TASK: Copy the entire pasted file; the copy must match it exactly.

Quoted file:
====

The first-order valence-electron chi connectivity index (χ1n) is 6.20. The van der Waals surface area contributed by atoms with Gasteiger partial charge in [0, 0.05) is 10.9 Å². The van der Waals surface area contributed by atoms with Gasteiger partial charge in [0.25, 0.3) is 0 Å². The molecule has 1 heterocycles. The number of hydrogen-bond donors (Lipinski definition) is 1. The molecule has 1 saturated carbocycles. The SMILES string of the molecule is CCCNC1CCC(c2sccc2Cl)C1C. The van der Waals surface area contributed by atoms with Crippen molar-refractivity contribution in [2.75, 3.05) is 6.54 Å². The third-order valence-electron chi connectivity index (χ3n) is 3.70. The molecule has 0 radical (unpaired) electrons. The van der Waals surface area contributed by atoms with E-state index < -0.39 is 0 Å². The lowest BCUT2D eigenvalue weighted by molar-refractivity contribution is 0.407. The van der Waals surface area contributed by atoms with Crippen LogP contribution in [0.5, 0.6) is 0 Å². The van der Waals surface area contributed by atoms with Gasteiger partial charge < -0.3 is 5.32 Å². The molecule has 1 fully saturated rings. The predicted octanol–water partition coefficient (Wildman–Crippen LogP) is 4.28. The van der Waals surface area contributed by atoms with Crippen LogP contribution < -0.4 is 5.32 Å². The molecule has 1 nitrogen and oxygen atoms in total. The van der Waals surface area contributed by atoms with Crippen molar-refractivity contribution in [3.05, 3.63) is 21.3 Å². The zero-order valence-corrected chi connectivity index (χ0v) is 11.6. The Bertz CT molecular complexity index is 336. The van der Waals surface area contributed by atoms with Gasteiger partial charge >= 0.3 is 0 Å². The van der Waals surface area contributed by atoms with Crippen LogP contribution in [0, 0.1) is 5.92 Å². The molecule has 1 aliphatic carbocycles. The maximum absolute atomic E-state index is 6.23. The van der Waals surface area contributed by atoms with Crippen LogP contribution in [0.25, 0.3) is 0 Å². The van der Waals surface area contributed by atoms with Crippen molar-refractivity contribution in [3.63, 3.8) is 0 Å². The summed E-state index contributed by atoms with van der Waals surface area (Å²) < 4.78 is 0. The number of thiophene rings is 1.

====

The first-order valence-electron chi connectivity index (χ1n) is 6.20. The van der Waals surface area contributed by atoms with Gasteiger partial charge in [0, 0.05) is 10.9 Å². The van der Waals surface area contributed by atoms with Gasteiger partial charge in [0.25, 0.3) is 0 Å². The molecule has 1 heterocycles. The number of hydrogen-bond donors (Lipinski definition) is 1. The molecule has 1 saturated carbocycles. The SMILES string of the molecule is CCCNC1CCC(c2sccc2Cl)C1C. The van der Waals surface area contributed by atoms with Crippen molar-refractivity contribution in [2.75, 3.05) is 6.54 Å². The third-order valence-electron chi connectivity index (χ3n) is 3.70. The molecule has 0 radical (unpaired) electrons. The van der Waals surface area contributed by atoms with E-state index < -0.39 is 0 Å². The lowest BCUT2D eigenvalue weighted by molar-refractivity contribution is 0.407. The van der Waals surface area contributed by atoms with Crippen LogP contribution in [0.5, 0.6) is 0 Å². The van der Waals surface area contributed by atoms with Gasteiger partial charge < -0.3 is 5.32 Å². The molecule has 1 fully saturated rings. The predicted octanol–water partition coefficient (Wildman–Crippen LogP) is 4.28. The van der Waals surface area contributed by atoms with Crippen LogP contribution < -0.4 is 5.32 Å². The molecule has 1 nitrogen and oxygen atoms in total. The van der Waals surface area contributed by atoms with Crippen molar-refractivity contribution in [3.05, 3.63) is 21.3 Å². The zero-order valence-corrected chi connectivity index (χ0v) is 11.6. The Bertz CT molecular complexity index is 336. The van der Waals surface area contributed by atoms with Gasteiger partial charge >= 0.3 is 0 Å². The van der Waals surface area contributed by atoms with Crippen LogP contribution in [0, 0.1) is 5.92 Å². The molecule has 1 aliphatic carbocycles. The maximum absolute atomic E-state index is 6.23. The van der Waals surface area contributed by atoms with Crippen LogP contribution in [0.25, 0.3) is 0 Å². The van der Waals surface area contributed by atoms with Crippen molar-refractivity contribution in [3.63, 3.8) is 0 Å². The summed E-state index contributed by atoms with van der Waals surface area (Å²) < 4.78 is 0. The number of thiophene rings is 1.